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It surprised no one that the government successfully accomplished the disinvestment of Hindustan Copper Limited on Friday. Though the markets had initially not picked up the paper, the one-day offer-for-sale issue managed to get there about five minutes before time. The stake sale was oversubscribed, with 51.61 million shares, a 5.58 per cent stake in the company. Chastened by the ONGC fiasco, the government had taken the precaution of offering a hefty 42 per cent discount on the share price to entice investors, and had changed the rules this week to make it easier for LIC to bring its purse to the auction. The government will realise about Rs 800 crore from the sale, a good start to its disinvestment season, which aims to raise about Rs 30,000 crore from the markets. Since the telecom auctions have not brought in any money for the government, the sale of shares in public sector units will be the biggest source of non-tax revenue this fiscal.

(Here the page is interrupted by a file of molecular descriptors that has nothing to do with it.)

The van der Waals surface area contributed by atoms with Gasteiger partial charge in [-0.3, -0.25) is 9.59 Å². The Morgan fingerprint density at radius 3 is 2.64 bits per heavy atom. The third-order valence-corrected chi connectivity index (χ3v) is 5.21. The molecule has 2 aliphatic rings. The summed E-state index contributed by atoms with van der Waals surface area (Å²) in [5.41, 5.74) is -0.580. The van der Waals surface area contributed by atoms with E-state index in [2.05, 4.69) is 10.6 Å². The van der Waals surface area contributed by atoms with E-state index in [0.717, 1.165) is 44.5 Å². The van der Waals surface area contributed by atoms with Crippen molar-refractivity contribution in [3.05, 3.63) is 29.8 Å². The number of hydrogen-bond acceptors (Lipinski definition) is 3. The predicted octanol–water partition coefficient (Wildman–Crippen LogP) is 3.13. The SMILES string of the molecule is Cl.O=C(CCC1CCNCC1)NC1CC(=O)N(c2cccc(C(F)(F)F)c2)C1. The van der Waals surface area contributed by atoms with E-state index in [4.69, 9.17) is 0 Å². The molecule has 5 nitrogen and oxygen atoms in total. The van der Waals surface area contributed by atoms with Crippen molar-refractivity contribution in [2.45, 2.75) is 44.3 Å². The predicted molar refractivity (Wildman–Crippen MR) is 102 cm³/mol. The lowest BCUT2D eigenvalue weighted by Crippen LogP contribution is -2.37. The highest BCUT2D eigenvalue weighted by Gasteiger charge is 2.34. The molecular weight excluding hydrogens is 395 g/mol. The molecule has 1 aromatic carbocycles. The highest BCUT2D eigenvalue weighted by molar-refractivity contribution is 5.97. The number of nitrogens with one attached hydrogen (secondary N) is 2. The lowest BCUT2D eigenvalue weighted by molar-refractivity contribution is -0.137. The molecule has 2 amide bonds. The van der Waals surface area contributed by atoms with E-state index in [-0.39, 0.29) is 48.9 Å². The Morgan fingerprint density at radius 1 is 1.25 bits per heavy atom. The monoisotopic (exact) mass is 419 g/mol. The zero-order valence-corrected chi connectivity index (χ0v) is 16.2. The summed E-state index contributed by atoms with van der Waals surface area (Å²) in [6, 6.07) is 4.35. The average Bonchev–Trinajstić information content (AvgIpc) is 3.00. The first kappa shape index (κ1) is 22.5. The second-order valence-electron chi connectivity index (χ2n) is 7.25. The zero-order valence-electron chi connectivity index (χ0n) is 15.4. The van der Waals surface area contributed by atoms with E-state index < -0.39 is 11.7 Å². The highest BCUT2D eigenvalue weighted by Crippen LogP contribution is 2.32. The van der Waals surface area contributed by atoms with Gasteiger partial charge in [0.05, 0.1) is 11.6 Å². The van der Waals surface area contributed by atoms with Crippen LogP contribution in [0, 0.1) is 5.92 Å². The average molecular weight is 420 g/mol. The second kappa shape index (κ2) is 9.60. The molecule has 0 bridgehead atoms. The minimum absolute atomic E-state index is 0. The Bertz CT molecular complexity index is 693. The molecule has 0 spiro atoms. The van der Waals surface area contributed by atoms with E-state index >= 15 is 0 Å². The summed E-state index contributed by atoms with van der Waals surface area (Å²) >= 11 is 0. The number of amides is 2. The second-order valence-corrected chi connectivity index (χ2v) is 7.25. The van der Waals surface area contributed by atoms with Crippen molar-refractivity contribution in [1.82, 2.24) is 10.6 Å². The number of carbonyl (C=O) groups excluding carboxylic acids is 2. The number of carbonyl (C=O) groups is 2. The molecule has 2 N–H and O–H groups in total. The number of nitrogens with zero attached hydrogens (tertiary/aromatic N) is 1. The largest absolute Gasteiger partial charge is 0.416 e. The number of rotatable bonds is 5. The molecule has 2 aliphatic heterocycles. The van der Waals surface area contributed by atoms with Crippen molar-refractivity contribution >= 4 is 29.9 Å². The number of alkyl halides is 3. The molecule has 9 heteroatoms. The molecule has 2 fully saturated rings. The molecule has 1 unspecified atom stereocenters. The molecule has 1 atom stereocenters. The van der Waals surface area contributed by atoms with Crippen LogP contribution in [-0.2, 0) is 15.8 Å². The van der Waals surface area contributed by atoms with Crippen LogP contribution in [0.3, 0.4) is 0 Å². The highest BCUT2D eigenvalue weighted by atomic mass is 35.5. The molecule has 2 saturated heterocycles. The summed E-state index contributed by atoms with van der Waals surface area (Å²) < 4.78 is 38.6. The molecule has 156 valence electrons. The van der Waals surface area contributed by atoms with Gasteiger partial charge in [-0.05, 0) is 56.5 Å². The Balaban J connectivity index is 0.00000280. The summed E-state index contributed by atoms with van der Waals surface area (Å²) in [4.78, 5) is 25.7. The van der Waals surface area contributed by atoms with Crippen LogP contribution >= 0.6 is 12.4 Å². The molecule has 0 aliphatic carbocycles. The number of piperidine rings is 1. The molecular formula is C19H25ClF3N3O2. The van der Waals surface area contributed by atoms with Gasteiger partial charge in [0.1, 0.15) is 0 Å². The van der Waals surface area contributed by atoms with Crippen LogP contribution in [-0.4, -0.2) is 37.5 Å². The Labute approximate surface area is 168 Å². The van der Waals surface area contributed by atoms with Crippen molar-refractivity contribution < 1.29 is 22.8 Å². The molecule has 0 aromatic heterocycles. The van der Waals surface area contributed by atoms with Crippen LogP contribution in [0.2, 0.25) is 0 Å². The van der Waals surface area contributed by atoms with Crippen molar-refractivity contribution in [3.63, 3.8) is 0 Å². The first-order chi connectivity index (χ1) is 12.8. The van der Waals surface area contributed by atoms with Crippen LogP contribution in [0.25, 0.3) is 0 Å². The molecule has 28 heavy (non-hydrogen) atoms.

The mechanism of Friday's sale meant HCL shares were trading at two prices on Friday. There was the offer price of Rs 155 for the new shares, even as existing traded shares began at a price of Rs 225.35 and then travelled downwards, hitting the floor of the trading band. So even as the government was trying to entice investors to pick up the former, holders of the more expensive papers were selling out. While this can be partly put down to the sluggishness of the markets despite the obvious attraction of HCL, it also shows how tricky the disinvestment process will be for the finance ministry. HCL is a public sector company, India's vertically integrated copper player with operations across the entire value chain of the mineral. But because of its low float, it was trading at a price-earnings multiple of 44, and will still, at the new price, be available at a price-earnings multiple of 24.5. To remain an appealing proposition, the HCL scrip will have to reverse the present decline, generating returns for the investor.